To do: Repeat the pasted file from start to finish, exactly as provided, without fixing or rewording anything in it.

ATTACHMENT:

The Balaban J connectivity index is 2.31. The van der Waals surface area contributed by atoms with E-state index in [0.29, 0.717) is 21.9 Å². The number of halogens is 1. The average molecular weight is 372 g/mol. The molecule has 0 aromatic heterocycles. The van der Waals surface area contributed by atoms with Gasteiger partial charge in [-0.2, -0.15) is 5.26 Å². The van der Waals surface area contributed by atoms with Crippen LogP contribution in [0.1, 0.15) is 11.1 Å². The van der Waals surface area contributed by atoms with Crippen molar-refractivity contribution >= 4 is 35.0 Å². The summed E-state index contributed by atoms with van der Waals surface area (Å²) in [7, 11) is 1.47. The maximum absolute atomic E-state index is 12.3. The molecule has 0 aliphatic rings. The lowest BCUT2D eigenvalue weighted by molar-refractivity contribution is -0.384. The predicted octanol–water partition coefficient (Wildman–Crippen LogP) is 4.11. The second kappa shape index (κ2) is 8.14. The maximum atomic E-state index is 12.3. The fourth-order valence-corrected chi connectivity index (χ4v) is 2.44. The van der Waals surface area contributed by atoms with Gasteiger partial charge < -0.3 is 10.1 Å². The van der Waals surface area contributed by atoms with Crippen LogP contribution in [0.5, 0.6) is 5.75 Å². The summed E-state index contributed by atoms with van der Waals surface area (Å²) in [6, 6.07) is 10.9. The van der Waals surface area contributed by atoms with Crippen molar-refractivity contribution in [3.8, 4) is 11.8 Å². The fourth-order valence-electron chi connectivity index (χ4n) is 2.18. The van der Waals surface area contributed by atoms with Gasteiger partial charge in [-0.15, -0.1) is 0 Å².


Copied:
The Balaban J connectivity index is 2.31. The van der Waals surface area contributed by atoms with E-state index in [0.29, 0.717) is 21.9 Å². The number of halogens is 1. The average molecular weight is 372 g/mol. The molecule has 0 aromatic heterocycles. The van der Waals surface area contributed by atoms with Gasteiger partial charge in [-0.2, -0.15) is 5.26 Å². The van der Waals surface area contributed by atoms with Crippen LogP contribution in [0.1, 0.15) is 11.1 Å². The van der Waals surface area contributed by atoms with Crippen molar-refractivity contribution >= 4 is 35.0 Å². The summed E-state index contributed by atoms with van der Waals surface area (Å²) in [7, 11) is 1.47. The maximum absolute atomic E-state index is 12.3. The molecule has 0 aliphatic rings. The lowest BCUT2D eigenvalue weighted by molar-refractivity contribution is -0.384. The predicted octanol–water partition coefficient (Wildman–Crippen LogP) is 4.11. The second kappa shape index (κ2) is 8.14. The maximum atomic E-state index is 12.3. The fourth-order valence-corrected chi connectivity index (χ4v) is 2.44. The van der Waals surface area contributed by atoms with Gasteiger partial charge < -0.3 is 10.1 Å². The van der Waals surface area contributed by atoms with Crippen LogP contribution in [0.5, 0.6) is 5.75 Å². The summed E-state index contributed by atoms with van der Waals surface area (Å²) in [6, 6.07) is 10.9. The van der Waals surface area contributed by atoms with Crippen molar-refractivity contribution in [3.8, 4) is 11.8 Å². The fourth-order valence-electron chi connectivity index (χ4n) is 2.18. The van der Waals surface area contributed by atoms with Gasteiger partial charge in [-0.15, -0.1) is 0 Å².